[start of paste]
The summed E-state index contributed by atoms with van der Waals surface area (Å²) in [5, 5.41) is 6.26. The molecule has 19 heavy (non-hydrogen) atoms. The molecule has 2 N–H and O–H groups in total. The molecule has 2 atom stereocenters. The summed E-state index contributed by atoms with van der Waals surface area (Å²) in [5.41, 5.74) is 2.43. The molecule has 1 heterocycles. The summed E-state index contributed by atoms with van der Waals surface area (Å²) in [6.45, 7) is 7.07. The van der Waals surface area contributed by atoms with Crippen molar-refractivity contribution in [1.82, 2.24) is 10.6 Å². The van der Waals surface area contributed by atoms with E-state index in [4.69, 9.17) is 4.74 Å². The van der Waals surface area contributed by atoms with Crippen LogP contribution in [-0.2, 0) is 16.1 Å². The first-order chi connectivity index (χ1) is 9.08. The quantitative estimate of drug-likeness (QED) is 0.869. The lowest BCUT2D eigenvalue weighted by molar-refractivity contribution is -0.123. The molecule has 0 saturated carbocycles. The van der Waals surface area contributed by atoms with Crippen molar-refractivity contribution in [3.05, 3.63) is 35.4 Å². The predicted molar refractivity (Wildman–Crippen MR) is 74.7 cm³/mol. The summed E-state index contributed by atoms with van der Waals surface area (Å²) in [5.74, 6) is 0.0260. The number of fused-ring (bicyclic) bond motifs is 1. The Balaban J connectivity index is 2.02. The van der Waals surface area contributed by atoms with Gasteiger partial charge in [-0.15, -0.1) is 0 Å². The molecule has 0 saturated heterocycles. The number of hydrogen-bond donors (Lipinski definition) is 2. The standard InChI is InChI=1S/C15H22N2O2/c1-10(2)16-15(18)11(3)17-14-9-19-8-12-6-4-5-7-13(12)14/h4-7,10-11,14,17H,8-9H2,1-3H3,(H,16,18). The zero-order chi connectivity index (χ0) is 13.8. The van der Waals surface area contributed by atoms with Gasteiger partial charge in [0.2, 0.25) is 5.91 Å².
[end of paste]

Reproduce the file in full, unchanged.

The summed E-state index contributed by atoms with van der Waals surface area (Å²) in [5, 5.41) is 6.26. The molecule has 19 heavy (non-hydrogen) atoms. The molecule has 2 N–H and O–H groups in total. The molecule has 2 atom stereocenters. The summed E-state index contributed by atoms with van der Waals surface area (Å²) in [5.41, 5.74) is 2.43. The molecule has 1 heterocycles. The summed E-state index contributed by atoms with van der Waals surface area (Å²) in [6.45, 7) is 7.07. The van der Waals surface area contributed by atoms with Crippen molar-refractivity contribution in [1.82, 2.24) is 10.6 Å². The van der Waals surface area contributed by atoms with E-state index in [4.69, 9.17) is 4.74 Å². The van der Waals surface area contributed by atoms with Crippen LogP contribution in [-0.2, 0) is 16.1 Å². The first-order chi connectivity index (χ1) is 9.08. The quantitative estimate of drug-likeness (QED) is 0.869. The lowest BCUT2D eigenvalue weighted by molar-refractivity contribution is -0.123. The molecule has 0 saturated carbocycles. The van der Waals surface area contributed by atoms with Crippen molar-refractivity contribution in [3.05, 3.63) is 35.4 Å². The predicted molar refractivity (Wildman–Crippen MR) is 74.7 cm³/mol. The summed E-state index contributed by atoms with van der Waals surface area (Å²) in [5.74, 6) is 0.0260. The number of fused-ring (bicyclic) bond motifs is 1. The Balaban J connectivity index is 2.02. The van der Waals surface area contributed by atoms with Gasteiger partial charge in [-0.15, -0.1) is 0 Å². The molecule has 0 saturated heterocycles. The number of hydrogen-bond donors (Lipinski definition) is 2. The standard InChI is InChI=1S/C15H22N2O2/c1-10(2)16-15(18)11(3)17-14-9-19-8-12-6-4-5-7-13(12)14/h4-7,10-11,14,17H,8-9H2,1-3H3,(H,16,18). The zero-order chi connectivity index (χ0) is 13.8. The van der Waals surface area contributed by atoms with Gasteiger partial charge in [0.2, 0.25) is 5.91 Å².